Glaser had been raised Catholic and it was only as an adult that he found out he had Jewish roots and a whole family he'd never heard of that had endured, or died in the Holocaust.
Glaser tells of trying to talk to his father who had lived through the holocaust and who would not talk of it no matter what. It is through distant relations that he learns about his Aunt Rosie (his father's sister) who had survived Auschwitz. In chats with her before her death and through her journals, Glaser learns how amazing her survival story really was.
Before the war, she had a great career teaching dance and was even a little famous. During the war, she literally danced with the Nazi's to placate them and keep them on her side so that she wouldn't end up in the gas chambers. She also slept with them as a survival tactic. Because of these relationships she was able to get extra food and supplies which she shared with the other captives.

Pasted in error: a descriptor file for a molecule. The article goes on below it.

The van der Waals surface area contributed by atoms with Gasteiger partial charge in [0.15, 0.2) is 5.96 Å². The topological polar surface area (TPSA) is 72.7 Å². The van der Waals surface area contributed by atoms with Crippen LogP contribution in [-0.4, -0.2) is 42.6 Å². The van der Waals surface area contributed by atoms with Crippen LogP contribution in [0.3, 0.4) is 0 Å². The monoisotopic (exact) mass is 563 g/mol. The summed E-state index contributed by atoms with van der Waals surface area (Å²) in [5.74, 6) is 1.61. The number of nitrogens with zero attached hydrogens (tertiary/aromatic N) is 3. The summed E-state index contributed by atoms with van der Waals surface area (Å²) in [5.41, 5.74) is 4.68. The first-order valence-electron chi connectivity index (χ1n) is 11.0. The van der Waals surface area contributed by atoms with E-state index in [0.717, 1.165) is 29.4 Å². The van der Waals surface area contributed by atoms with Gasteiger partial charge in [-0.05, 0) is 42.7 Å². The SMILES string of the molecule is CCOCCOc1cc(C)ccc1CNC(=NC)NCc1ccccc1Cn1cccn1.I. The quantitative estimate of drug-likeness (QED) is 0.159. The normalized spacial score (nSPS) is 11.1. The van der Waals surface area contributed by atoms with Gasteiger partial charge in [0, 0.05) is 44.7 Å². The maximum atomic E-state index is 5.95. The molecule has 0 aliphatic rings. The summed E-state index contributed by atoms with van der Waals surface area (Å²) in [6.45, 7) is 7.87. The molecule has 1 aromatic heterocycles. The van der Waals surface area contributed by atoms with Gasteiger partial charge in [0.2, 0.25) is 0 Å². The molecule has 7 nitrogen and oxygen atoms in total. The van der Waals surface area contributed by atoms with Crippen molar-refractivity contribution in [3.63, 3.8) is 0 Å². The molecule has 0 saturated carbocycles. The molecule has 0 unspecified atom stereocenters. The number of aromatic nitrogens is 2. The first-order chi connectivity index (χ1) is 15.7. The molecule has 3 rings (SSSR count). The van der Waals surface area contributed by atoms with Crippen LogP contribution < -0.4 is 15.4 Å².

I really enjoyed this book, it was written from both the perspective of Glaser himself as he was discovering these things about his family and also from the perspective of his Aunt Rosie. Despite the subject, this book is actually uplifting because of Rosie's will to survive and her persistence in making it through the war.
Rating: 9 / 10
Publisher: Nan A. Talese
Edition: 1st American Edition